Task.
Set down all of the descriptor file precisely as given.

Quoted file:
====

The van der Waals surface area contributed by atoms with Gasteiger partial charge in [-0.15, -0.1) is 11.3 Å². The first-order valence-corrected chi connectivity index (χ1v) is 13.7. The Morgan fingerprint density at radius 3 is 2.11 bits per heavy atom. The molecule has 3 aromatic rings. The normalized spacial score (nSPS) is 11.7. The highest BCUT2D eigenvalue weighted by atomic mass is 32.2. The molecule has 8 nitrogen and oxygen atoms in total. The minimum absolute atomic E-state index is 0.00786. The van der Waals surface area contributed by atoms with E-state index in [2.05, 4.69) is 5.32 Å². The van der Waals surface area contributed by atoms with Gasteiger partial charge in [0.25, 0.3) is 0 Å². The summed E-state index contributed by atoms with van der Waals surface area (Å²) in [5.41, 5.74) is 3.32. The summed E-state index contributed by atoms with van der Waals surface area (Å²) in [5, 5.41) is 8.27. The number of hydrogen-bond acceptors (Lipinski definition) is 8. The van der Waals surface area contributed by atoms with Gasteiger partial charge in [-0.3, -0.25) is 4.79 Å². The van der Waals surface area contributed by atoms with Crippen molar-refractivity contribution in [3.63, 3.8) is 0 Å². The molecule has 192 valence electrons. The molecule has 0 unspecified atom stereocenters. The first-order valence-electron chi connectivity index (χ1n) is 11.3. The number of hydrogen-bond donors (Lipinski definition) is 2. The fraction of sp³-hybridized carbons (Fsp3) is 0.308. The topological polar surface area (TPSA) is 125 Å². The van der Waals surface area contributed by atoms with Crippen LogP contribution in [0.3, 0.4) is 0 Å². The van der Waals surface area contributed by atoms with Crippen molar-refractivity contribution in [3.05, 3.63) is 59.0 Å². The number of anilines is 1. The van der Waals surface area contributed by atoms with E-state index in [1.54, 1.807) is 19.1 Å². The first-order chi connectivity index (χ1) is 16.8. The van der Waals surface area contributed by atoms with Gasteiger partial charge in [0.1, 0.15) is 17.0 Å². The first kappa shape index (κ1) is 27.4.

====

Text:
The van der Waals surface area contributed by atoms with Gasteiger partial charge in [-0.15, -0.1) is 11.3 Å². The first-order valence-corrected chi connectivity index (χ1v) is 13.7. The Morgan fingerprint density at radius 3 is 2.11 bits per heavy atom. The molecule has 3 aromatic rings. The normalized spacial score (nSPS) is 11.7. The highest BCUT2D eigenvalue weighted by atomic mass is 32.2. The molecule has 8 nitrogen and oxygen atoms in total. The minimum absolute atomic E-state index is 0.00786. The van der Waals surface area contributed by atoms with E-state index in [2.05, 4.69) is 5.32 Å². The van der Waals surface area contributed by atoms with Gasteiger partial charge in [0.25, 0.3) is 0 Å². The summed E-state index contributed by atoms with van der Waals surface area (Å²) in [5.41, 5.74) is 3.32. The summed E-state index contributed by atoms with van der Waals surface area (Å²) in [5, 5.41) is 8.27. The number of hydrogen-bond acceptors (Lipinski definition) is 8. The van der Waals surface area contributed by atoms with Gasteiger partial charge in [-0.3, -0.25) is 4.79 Å². The van der Waals surface area contributed by atoms with Crippen molar-refractivity contribution in [3.63, 3.8) is 0 Å². The molecule has 192 valence electrons. The molecule has 0 unspecified atom stereocenters. The first-order valence-electron chi connectivity index (χ1n) is 11.3. The number of hydrogen-bond donors (Lipinski definition) is 2. The fraction of sp³-hybridized carbons (Fsp3) is 0.308. The topological polar surface area (TPSA) is 125 Å². The van der Waals surface area contributed by atoms with Crippen LogP contribution in [0.3, 0.4) is 0 Å². The van der Waals surface area contributed by atoms with Crippen molar-refractivity contribution in [3.05, 3.63) is 59.0 Å². The number of anilines is 1. The van der Waals surface area contributed by atoms with E-state index in [1.54, 1.807) is 19.1 Å². The first-order chi connectivity index (χ1) is 16.8. The van der Waals surface area contributed by atoms with Gasteiger partial charge in [0.1, 0.15) is 17.0 Å². The first kappa shape index (κ1) is 27.4.